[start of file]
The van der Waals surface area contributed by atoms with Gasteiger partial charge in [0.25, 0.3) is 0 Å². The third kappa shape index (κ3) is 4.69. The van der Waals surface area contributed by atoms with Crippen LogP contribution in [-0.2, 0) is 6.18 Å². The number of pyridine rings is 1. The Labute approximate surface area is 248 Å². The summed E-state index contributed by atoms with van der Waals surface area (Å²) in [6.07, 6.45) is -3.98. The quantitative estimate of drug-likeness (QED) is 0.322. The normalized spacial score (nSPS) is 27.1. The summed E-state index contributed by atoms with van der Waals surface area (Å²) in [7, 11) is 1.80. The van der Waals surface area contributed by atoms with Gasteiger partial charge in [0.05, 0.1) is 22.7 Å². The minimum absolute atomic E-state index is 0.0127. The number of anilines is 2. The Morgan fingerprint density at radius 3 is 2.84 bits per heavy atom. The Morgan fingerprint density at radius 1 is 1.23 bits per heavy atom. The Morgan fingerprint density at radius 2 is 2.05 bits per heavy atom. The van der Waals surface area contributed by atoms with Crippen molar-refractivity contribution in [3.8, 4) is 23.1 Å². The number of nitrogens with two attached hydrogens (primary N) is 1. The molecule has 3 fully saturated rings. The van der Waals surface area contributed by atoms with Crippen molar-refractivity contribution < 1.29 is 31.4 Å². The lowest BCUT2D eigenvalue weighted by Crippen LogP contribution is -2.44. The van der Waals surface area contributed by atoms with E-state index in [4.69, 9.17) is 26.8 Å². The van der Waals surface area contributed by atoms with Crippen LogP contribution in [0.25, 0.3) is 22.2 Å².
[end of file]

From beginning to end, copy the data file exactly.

The van der Waals surface area contributed by atoms with Gasteiger partial charge in [0.25, 0.3) is 0 Å². The third kappa shape index (κ3) is 4.69. The van der Waals surface area contributed by atoms with Crippen LogP contribution in [-0.2, 0) is 6.18 Å². The number of pyridine rings is 1. The Labute approximate surface area is 248 Å². The summed E-state index contributed by atoms with van der Waals surface area (Å²) in [6.07, 6.45) is -3.98. The quantitative estimate of drug-likeness (QED) is 0.322. The normalized spacial score (nSPS) is 27.1. The summed E-state index contributed by atoms with van der Waals surface area (Å²) in [7, 11) is 1.80. The van der Waals surface area contributed by atoms with Gasteiger partial charge in [0.05, 0.1) is 22.7 Å². The minimum absolute atomic E-state index is 0.0127. The number of anilines is 2. The Morgan fingerprint density at radius 3 is 2.84 bits per heavy atom. The Morgan fingerprint density at radius 1 is 1.23 bits per heavy atom. The Morgan fingerprint density at radius 2 is 2.05 bits per heavy atom. The van der Waals surface area contributed by atoms with Crippen molar-refractivity contribution in [3.8, 4) is 23.1 Å². The number of nitrogens with two attached hydrogens (primary N) is 1. The molecule has 3 fully saturated rings. The van der Waals surface area contributed by atoms with Crippen molar-refractivity contribution < 1.29 is 31.4 Å². The lowest BCUT2D eigenvalue weighted by Crippen LogP contribution is -2.44. The van der Waals surface area contributed by atoms with E-state index in [4.69, 9.17) is 26.8 Å². The van der Waals surface area contributed by atoms with Crippen LogP contribution in [0.25, 0.3) is 22.2 Å².